The campaign for the constitutional “right-to-work” amendment appearing on this year’s Tennessee election ballot has garnered vocal opposition from labor unions and other left-wing thought leaders. Supporters could have expected that. Less predictably, a Nashville-based Associated Press reporter railed against the effort this week.
In a Twitter post, AP writer Kimberlee Kruesi opined strongly against Governor Bill Lee’s pronouncements on the issue, characterizing them as “false” and “outrageous spin.”
Lee blasted out a statement to voters about the state’s right-to-work policy on Tuesday. The governor explained that, for 75 years, the Volunteer State has prohibited agency shop, i.e., worker-contract provisions that force employees to pay dues to a labor association whether or not a worker opts to join the group. Lee then asked Tennesseans to vote in favor of Amendment 1 this autumn to enshrine the protection against agency shop in the state constitution.
“On Election Day, Tennesseans need to VOTE YES on Amendment 1 to protect right-to-work and FIGHT BACK against this Left-wing power grab,” he wrote. “If Amendment 1 passes, we will protect our right to work for generations. If it doesn’t, hard-working Tennesseans will be FORCED to fall in line, pay union dues, and join organizations that give payouts to political cronies.”
Kruesi reproved the governor for anticipating that forced unionism would result from residents choosing not to insert right-to-work language into the Tennessee Constitution.
“This is false,” she complained. “If Amendment 1 fails, literally no one in Tennessee will be forced to join a union or pay union dues.”
Her editorializing against the governor’s position drew much attention. It spurred copious retweets and “likes” from such institutions as the Tennessee Senate Democratic Caucus and figures such as Knox County Democratic Party Chair Matt Shears, Nashville Banner Editor Steve Cavendish, ScoopNashville Editor Jason Steen, Knoxville-area Democratic state Senate candidate Bryan Langan, Johnson City-area Democratic former state House candidate Brad Batt, Democratic Knoxville City Council candidate Cameron Brook, Knoxville News Sentinel reporter Becca Wright, Chattanooga Times Free Press Assistant News Editor Shelby Farmer, News Channel 5 Journalist Emily West and Forward Thinking Democracy founder Elliott Crow.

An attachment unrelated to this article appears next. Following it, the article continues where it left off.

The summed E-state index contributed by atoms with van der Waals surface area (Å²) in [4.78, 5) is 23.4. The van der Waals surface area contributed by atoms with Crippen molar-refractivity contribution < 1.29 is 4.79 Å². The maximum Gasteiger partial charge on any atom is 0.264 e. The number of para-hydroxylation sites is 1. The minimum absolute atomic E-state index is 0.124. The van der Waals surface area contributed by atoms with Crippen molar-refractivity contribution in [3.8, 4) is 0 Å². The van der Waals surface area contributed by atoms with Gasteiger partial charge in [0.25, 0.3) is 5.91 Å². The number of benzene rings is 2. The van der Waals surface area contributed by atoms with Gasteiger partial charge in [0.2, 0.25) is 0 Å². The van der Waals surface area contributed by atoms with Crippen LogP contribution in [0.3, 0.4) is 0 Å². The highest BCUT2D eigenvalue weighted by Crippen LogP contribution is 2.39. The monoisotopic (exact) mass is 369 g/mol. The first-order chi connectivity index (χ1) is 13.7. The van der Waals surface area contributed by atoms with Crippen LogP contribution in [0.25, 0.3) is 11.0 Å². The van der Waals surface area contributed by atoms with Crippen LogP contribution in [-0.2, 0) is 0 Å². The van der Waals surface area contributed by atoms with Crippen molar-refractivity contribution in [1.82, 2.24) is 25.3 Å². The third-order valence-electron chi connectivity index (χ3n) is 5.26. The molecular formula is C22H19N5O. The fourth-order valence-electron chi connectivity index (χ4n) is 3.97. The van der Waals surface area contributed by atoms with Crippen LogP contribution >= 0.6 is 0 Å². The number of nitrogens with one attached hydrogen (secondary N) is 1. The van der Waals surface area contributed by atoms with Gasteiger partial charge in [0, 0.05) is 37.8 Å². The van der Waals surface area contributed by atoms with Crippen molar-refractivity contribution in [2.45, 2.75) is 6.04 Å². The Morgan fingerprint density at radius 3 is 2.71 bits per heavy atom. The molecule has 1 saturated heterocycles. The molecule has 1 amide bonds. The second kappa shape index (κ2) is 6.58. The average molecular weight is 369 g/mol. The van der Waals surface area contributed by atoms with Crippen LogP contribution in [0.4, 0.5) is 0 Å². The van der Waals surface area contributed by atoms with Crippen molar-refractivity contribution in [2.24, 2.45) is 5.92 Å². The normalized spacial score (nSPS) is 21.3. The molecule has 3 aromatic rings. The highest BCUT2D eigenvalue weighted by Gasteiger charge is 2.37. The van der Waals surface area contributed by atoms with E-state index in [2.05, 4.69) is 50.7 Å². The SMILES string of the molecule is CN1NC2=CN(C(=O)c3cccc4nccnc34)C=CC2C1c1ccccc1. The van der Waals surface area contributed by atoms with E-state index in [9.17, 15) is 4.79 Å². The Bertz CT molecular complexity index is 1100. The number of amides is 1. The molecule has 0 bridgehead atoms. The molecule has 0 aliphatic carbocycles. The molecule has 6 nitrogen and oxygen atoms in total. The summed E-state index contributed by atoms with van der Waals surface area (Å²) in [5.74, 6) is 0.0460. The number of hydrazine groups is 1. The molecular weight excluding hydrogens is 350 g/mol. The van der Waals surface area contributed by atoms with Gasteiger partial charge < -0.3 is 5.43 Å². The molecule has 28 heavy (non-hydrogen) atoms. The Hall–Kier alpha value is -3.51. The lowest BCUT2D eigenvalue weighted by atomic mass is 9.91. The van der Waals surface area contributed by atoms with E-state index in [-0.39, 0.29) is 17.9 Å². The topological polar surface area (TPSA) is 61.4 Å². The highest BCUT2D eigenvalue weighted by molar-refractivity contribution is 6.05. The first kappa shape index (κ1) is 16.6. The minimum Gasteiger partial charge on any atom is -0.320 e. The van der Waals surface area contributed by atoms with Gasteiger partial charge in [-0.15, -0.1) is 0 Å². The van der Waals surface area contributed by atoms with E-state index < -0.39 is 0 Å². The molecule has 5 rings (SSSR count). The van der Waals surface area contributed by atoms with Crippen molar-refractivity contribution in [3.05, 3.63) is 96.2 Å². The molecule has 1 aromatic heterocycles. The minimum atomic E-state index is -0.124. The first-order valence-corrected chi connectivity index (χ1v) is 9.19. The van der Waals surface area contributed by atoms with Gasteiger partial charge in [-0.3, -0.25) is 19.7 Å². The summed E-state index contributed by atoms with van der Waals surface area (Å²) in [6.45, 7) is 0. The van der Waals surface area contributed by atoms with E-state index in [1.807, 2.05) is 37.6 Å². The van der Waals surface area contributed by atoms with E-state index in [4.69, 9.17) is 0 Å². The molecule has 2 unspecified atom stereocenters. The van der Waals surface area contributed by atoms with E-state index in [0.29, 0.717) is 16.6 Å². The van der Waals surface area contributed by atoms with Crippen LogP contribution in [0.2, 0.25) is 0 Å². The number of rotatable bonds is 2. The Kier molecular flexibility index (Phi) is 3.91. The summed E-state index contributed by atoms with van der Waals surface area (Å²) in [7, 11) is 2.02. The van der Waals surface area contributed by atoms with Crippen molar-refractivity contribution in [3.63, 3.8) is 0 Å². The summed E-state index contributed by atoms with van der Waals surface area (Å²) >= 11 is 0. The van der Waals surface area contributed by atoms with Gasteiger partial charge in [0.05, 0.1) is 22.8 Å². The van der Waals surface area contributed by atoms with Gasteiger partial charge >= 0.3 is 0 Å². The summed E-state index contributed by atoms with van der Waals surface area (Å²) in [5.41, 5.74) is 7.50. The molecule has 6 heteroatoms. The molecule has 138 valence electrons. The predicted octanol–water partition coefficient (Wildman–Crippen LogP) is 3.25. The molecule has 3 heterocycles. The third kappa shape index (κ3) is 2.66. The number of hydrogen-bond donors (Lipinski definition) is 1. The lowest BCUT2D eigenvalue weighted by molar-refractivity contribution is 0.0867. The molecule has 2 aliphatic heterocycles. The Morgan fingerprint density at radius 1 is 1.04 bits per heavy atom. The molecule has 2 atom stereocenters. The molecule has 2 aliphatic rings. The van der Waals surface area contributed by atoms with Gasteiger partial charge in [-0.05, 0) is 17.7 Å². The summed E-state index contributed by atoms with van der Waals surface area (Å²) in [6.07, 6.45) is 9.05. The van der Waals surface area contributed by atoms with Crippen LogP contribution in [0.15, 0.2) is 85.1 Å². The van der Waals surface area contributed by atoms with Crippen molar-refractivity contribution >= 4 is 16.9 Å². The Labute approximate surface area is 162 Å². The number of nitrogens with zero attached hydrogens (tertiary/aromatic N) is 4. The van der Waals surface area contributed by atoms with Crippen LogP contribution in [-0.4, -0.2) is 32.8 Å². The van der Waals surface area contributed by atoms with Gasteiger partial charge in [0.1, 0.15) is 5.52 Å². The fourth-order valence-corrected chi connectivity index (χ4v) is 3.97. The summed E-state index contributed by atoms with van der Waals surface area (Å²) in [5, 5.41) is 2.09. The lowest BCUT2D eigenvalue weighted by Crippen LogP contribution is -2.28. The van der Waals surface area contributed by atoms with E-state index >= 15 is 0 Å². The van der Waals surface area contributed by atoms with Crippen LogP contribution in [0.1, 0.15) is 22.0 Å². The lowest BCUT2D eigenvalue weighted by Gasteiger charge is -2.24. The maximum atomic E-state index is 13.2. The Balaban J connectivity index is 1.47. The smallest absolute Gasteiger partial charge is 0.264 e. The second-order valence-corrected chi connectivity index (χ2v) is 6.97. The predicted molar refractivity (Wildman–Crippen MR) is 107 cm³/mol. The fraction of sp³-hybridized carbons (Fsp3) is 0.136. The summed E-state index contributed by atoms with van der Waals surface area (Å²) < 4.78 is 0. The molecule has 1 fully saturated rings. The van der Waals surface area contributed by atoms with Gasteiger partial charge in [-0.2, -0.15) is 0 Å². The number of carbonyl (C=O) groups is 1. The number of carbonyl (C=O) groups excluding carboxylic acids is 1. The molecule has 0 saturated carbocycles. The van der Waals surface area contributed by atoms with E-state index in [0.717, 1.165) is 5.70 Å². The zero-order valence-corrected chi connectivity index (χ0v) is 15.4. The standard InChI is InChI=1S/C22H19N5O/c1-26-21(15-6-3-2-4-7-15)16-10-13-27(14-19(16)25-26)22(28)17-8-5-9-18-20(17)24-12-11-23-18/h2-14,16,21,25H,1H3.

And, yes, organized labor also appreciated Kruesi’s commentary. Knoxville-based Teamsters Local 519 and Covington-area Tennessee Education Association leader Kathryn Vaughn also gave her sentiment a like.
Kruesi followed up her tweet with a self-reply stating, “I know it’s election season and all that, but this is pretty outrageous spin on the potential consequences of Amendment 1 not passing.”
Yet Lee, his predecessor Bill Haslam, and other supporters of Amendment 1 have explained why they believe Tennesseans would be more vulnerable to agency shop if the right-to-work policy isn’t added to the state constitution. They’ve cited federal Democratic lawmakers’ efforts to abrogate all state laws banning agency shop by passing the Protecting the Right to Organize (PRO) Act. Right-to-work advocates have reasoned that a constitutional law would be more difficult for Congress to nullify than a simple statute would.
At the conclusion of Lee’s online message, he declared that economic data strongly indicates states have benefited significantly by adopting right-to-work policies. The National Institute for Labor Relations Research observed that many companies are making major investments in Tennessee facilities and ascribed some of that news to the right-to-work law. Projects that Daejin Advanced Materials, Georgia-Pacific, TN Composites and McNeilus Truck announced in the last two months are expected to create 2,782 jobs altogether.
Polling suggests Amendment 1’s chances of passing are strong. An early October survey of 500 likely voters conducted by Cygnal found that 58 percent of respondents expect to vote in the proposal’s favor this November. Only 22 percent said they would vote in opposition and 20 percent said they were undecided.
Although right-to-work is often characterized as a “conservative” or GOP policy priority, the Cygnal poll indicates support for the amendment is strong irrespective of party affiliation: 59 percent of both Republican and Democratic respondents said they intend to vote for it, while 56 percent of independents expect they will support it.
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